“We wanted the farm to remain a farm — and to have Tendercrop Farm so close was the perfect match. Just to see cows back at the farm means a lot to the entire family,” Pikul said.
Kozazcki said he’s looking forward to the day when he can provide the public with fresh milk and other local dairy products from his new Rowley location.
But first he wants to get the Dover site up and running again. In addition to offering the same types of fresh fruits and vegetables he does at the Newbury farm, Kozazcki plans to move production of pies and other baked goods up north into the Dover farm’s more expansive bakery. He also dreams of making his own cold cuts and offering home-cured ham and bacon.
Down the road he hopes to eventually have apple orchards and other attractions that draw people to visit the farm so — like the original Tendercrop Farm — it becomes a familiar and comfortable part of the community up north.
John Tuttle established the first 20 acres of the Tuttle Farm in 1613 with a land grant from King Charles II of England. The operation expanded over time and 11 generations of Tuttles have farmed it since 1638.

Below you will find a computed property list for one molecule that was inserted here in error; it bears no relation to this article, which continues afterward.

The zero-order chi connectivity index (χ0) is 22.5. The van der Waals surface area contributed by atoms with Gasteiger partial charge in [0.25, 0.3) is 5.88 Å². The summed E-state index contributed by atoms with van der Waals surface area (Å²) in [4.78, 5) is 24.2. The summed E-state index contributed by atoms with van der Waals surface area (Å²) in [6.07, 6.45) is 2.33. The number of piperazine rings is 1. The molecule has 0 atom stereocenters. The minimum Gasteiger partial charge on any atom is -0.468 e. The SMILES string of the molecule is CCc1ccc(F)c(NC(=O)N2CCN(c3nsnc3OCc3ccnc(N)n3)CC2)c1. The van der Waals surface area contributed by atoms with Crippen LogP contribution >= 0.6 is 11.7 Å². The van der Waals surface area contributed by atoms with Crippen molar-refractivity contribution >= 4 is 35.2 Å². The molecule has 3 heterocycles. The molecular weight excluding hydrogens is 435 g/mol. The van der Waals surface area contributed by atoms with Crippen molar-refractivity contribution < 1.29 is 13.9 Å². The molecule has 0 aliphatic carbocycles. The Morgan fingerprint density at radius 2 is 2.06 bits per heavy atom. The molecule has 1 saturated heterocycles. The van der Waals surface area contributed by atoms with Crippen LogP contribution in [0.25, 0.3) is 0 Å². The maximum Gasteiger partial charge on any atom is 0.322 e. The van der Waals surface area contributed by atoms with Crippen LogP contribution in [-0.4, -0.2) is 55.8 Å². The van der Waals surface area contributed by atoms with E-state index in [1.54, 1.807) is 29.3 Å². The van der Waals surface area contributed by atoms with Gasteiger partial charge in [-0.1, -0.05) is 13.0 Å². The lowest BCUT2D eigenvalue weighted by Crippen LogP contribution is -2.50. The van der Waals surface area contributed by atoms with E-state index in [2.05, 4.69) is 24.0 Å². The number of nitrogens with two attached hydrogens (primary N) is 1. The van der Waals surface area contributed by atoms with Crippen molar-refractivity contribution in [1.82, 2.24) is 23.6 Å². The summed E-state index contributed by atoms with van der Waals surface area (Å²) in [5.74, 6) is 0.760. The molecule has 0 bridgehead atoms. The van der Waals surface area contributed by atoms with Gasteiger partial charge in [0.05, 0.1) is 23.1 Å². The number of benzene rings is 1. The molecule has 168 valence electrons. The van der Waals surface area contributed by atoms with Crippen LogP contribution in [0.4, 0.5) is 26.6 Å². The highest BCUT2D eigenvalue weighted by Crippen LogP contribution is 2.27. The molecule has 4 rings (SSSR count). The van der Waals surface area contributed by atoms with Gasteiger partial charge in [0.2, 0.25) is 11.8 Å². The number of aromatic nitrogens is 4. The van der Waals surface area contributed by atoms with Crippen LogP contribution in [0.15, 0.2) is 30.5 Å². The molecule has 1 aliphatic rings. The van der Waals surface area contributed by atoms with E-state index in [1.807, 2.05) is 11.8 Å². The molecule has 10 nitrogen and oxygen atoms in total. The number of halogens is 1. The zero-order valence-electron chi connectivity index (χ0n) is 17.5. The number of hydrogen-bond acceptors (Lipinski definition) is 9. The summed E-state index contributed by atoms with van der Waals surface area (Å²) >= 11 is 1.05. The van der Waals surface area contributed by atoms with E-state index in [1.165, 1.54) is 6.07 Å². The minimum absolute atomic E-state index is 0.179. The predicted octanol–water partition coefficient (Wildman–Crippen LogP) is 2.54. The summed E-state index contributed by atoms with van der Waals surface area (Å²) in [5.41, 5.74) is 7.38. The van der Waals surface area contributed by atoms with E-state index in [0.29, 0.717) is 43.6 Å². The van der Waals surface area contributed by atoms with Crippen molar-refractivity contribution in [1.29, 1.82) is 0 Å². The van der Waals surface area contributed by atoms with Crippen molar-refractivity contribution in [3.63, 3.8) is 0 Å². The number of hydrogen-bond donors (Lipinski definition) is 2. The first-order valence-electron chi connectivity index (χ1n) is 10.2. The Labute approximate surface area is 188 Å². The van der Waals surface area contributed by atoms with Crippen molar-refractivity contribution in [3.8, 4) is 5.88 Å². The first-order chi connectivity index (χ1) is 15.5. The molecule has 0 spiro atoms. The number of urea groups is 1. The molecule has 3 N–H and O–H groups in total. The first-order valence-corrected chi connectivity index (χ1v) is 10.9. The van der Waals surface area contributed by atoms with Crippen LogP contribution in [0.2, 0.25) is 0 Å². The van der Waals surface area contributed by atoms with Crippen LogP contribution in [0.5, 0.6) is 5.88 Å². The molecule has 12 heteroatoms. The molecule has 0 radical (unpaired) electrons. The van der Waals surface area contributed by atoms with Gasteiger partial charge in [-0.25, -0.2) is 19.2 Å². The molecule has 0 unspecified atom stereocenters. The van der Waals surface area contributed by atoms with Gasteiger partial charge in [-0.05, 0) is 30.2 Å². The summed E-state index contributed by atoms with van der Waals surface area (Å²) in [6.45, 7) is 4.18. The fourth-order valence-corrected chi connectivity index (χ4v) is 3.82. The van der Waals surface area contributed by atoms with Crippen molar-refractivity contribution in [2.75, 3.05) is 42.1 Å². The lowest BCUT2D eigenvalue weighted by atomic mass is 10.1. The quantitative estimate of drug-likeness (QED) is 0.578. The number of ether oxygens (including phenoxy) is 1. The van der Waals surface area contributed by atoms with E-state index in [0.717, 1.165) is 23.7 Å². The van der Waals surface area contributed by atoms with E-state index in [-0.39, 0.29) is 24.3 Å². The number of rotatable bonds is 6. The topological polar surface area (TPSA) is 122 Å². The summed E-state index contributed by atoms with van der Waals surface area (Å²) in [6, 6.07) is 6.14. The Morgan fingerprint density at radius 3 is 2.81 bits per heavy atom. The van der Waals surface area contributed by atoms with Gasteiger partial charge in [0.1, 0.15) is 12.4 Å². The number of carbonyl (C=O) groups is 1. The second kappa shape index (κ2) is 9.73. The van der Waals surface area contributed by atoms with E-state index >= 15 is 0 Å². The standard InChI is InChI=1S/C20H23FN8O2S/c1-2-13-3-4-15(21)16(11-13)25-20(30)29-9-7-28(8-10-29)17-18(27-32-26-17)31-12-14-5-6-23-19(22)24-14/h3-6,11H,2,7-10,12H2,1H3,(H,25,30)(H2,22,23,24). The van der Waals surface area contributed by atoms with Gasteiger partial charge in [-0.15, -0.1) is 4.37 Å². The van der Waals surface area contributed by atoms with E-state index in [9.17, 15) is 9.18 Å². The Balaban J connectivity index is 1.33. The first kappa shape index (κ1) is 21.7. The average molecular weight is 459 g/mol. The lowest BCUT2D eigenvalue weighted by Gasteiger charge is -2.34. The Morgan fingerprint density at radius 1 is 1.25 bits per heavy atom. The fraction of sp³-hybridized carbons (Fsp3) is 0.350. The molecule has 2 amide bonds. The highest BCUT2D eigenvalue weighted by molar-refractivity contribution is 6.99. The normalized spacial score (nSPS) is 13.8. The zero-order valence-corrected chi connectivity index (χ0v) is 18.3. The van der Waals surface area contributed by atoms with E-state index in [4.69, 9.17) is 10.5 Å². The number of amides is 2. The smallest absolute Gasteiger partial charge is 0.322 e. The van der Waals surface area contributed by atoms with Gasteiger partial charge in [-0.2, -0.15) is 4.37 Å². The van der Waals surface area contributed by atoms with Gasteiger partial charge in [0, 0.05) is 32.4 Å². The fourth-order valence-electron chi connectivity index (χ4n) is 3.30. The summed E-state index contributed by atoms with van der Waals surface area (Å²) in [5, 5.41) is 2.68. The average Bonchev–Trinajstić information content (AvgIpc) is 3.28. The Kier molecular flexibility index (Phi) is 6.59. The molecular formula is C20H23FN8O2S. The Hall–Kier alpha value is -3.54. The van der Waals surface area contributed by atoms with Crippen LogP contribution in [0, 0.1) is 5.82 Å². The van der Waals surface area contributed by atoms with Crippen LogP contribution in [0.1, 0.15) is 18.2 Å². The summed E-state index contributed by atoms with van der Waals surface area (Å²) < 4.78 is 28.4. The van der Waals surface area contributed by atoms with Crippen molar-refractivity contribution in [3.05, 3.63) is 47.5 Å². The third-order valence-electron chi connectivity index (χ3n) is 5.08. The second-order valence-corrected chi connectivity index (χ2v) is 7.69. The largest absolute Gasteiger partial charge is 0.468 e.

To help protect its status as farmland, in 2007, the Strafford Rivers Conservancy purchased a conservation easement on the farm from owner Will Tuttle for $2.79 million. The city of Dover chipped in $1.195 million, along with $1.34 million from New Hampshire Department of Transportation and $155,643 from the Federal Farm and Ranchland Protection Program.
Praising the partnership between the Tuttles and city, state and federal agencies, Kozazcki plans to commemorate their contributions to the sustainability of local agriculture with a plaque at the Red Barn.
Although he acknowledges the dominance of corporate farming in America and can’t foresee a return to a time when independent farmers produce all the food consumed in the New England region, Kozazcki still believes it’s imperative for those who can, to do their part to preserve the functionality of local farmland.